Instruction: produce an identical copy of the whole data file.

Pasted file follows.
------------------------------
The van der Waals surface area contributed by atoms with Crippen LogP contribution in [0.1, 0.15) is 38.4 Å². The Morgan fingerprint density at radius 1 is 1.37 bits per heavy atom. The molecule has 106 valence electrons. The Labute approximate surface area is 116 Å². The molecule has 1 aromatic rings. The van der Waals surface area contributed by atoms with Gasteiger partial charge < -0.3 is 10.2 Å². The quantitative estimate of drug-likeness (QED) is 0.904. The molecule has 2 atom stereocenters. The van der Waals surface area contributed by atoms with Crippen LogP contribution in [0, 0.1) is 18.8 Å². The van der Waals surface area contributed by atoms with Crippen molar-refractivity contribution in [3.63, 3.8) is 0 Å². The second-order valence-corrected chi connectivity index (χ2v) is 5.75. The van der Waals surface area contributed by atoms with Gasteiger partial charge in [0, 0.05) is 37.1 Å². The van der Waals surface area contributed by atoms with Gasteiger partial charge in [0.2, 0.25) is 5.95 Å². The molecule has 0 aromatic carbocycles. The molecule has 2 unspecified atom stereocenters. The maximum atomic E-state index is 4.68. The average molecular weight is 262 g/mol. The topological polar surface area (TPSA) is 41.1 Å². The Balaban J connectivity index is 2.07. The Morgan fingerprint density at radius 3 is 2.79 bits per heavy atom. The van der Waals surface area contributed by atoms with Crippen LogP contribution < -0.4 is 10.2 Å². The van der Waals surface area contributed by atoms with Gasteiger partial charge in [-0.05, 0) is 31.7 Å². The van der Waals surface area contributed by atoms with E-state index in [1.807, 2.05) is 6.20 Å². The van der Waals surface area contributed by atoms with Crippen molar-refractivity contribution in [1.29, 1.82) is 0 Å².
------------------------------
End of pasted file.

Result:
The van der Waals surface area contributed by atoms with Crippen LogP contribution in [0.1, 0.15) is 38.4 Å². The Morgan fingerprint density at radius 1 is 1.37 bits per heavy atom. The molecule has 106 valence electrons. The Labute approximate surface area is 116 Å². The molecule has 1 aromatic rings. The van der Waals surface area contributed by atoms with Gasteiger partial charge < -0.3 is 10.2 Å². The quantitative estimate of drug-likeness (QED) is 0.904. The molecule has 2 atom stereocenters. The van der Waals surface area contributed by atoms with Crippen LogP contribution in [0, 0.1) is 18.8 Å². The van der Waals surface area contributed by atoms with Crippen molar-refractivity contribution in [3.63, 3.8) is 0 Å². The second-order valence-corrected chi connectivity index (χ2v) is 5.75. The van der Waals surface area contributed by atoms with Gasteiger partial charge in [0, 0.05) is 37.1 Å². The van der Waals surface area contributed by atoms with Gasteiger partial charge in [0.2, 0.25) is 5.95 Å². The molecule has 0 aromatic carbocycles. The molecule has 2 unspecified atom stereocenters. The maximum atomic E-state index is 4.68. The average molecular weight is 262 g/mol. The topological polar surface area (TPSA) is 41.1 Å². The Balaban J connectivity index is 2.07. The Morgan fingerprint density at radius 3 is 2.79 bits per heavy atom. The van der Waals surface area contributed by atoms with Crippen LogP contribution < -0.4 is 10.2 Å². The van der Waals surface area contributed by atoms with Gasteiger partial charge in [-0.05, 0) is 31.7 Å². The van der Waals surface area contributed by atoms with E-state index in [1.807, 2.05) is 6.20 Å². The van der Waals surface area contributed by atoms with Crippen molar-refractivity contribution in [1.29, 1.82) is 0 Å².